The “picture passwords” used in Windows 8 machines are more vulnerable than Microsoft hoped, a research team claims. An analysis of more than 10,000 picture passwords found that a significant percentage could be cracked by algorithms.
Facebook has revealed that it may use facial recognition software to identify people from their profile pictures. The new “feature” was revealed in a change to Facebook’s data use policy, sent out via email to users this week.
Phishing emails are a sad fact of life, and most of us are used to dealing with them – but cybercriminals are increasingly turning to SMS to reel in their victims. Our tips should help you avoid clicking something you’ll regret.
Malware disguised as a Facebook video has infected up to 800,000 users machines, according to independent Italian security researchers. The malware hijacks Facebook accounts and web browsers using a fake browser plug-in for Google’s Chrome.
Mobile banking apps pose an “important risk” to consumers as banks increasingly offer access to banking services via smartphones. A financial watchdog is to investigate the threat of bogus and malicious banking apps.
The website of the New York Times briefly disappeared this week, replaced by a banner saying, “Hacked by Syrian Electronic Army” – victim of an attack described as “sophisticated”. Twitter and the Huffington Post were also briefly affected.
The popular password-cracking app Hashcat has “upgraded” to passwords up to 55 characters – meaning that long passwords (for instance those made up of sentences), can be cracked far more quickly.
A few months ago on this blog I described PowerLoader functionality – including an interesting way for privilege escalation into the explorer.exe system process. The leaked PowerLoader code is also used in other malware families.
Android has become a “primary” target for malware, and nearly half its users are open to attacks due to running old versions of the OS, according to an internal bulletin reportedly from the Department of Homeland Security and the FBI.
One in five adults has fallen victim to hacks targeting their email accounts, social networking accounts or online bank accounts, according to a British survey conducted by the University of Kent.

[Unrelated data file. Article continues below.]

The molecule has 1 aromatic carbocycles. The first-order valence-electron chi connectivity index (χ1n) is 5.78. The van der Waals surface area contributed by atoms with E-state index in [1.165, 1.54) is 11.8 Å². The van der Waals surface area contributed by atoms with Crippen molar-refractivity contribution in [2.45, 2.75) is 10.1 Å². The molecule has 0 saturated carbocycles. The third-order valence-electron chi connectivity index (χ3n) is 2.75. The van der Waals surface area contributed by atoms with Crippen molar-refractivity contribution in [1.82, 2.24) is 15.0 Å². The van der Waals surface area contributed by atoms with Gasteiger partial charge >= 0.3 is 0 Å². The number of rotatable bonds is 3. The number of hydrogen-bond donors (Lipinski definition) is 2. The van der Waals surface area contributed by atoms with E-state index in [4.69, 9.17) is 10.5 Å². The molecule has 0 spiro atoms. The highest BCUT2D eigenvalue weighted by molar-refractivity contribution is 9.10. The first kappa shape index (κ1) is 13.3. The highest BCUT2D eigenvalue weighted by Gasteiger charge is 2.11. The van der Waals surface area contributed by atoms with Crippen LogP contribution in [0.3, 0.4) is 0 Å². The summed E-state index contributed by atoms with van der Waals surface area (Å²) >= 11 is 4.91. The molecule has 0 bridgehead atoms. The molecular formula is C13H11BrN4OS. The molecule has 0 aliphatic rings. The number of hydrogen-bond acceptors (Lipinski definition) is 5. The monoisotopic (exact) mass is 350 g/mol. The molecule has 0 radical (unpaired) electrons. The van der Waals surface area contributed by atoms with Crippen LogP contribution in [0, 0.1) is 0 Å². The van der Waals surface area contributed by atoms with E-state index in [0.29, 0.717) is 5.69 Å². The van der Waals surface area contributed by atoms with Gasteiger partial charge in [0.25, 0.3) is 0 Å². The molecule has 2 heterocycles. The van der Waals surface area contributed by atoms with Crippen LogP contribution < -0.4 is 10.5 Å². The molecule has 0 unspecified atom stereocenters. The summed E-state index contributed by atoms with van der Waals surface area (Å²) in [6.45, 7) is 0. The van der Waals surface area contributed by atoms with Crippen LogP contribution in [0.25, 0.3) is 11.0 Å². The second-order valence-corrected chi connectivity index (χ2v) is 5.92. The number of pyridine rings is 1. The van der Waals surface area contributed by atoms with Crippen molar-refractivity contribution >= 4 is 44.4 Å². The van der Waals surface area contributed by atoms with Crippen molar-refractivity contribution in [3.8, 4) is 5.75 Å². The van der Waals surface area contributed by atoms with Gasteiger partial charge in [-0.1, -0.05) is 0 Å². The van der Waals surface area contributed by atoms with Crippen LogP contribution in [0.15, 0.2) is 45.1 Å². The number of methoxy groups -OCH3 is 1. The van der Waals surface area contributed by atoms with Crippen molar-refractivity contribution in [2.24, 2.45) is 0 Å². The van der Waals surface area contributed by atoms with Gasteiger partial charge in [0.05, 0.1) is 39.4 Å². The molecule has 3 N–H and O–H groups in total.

Children come into contact with the internet at a very young age these days – a survey on a parenting site this year said that one in eight children go online before the age of two. Our tips will help keep youngsters safe – and help them enjoy the internet.
Millions of dollars have been lost to an “ominous” new hi-tech tactic used by cybercriminals – where a low-powered DDoS attack is used as “cover” for a direct assault on the bank’s payment system.
The popular online “battle arena” game League of Legends has suffered a major security breach which exposed account information for North American players, as well as transaction records from 2011 including salted and hashed credit card numbers.
Orbit Downloader by Innoshock is a popular browser add-on often used to download embedded videos from sites such as YouTube. But the popular add-on has disturbing hidden functions.
Academics create new “anti-phishing” technology – electronic identity cards which allow secure access to websites, and which could simplify access for people less used to the Internet.
A hacker claims to have access to “the entire database of users on Twitter”, warning that “no account is safe”. He has leaked 15,000 account details via a file-sharing service as “proof” of his claims – although experts are skeptical.
Personal information for 14,000 U.S. Department of Energy employees has leaked in a data breach, according to the Wall Street Journal. It’s the second major breach the Department has suffered this year.
The bug allowed attackers to see any passwords using in a recent browsing session by performing a “memory dump”, and would have worked even if the user was not logged into LastPass.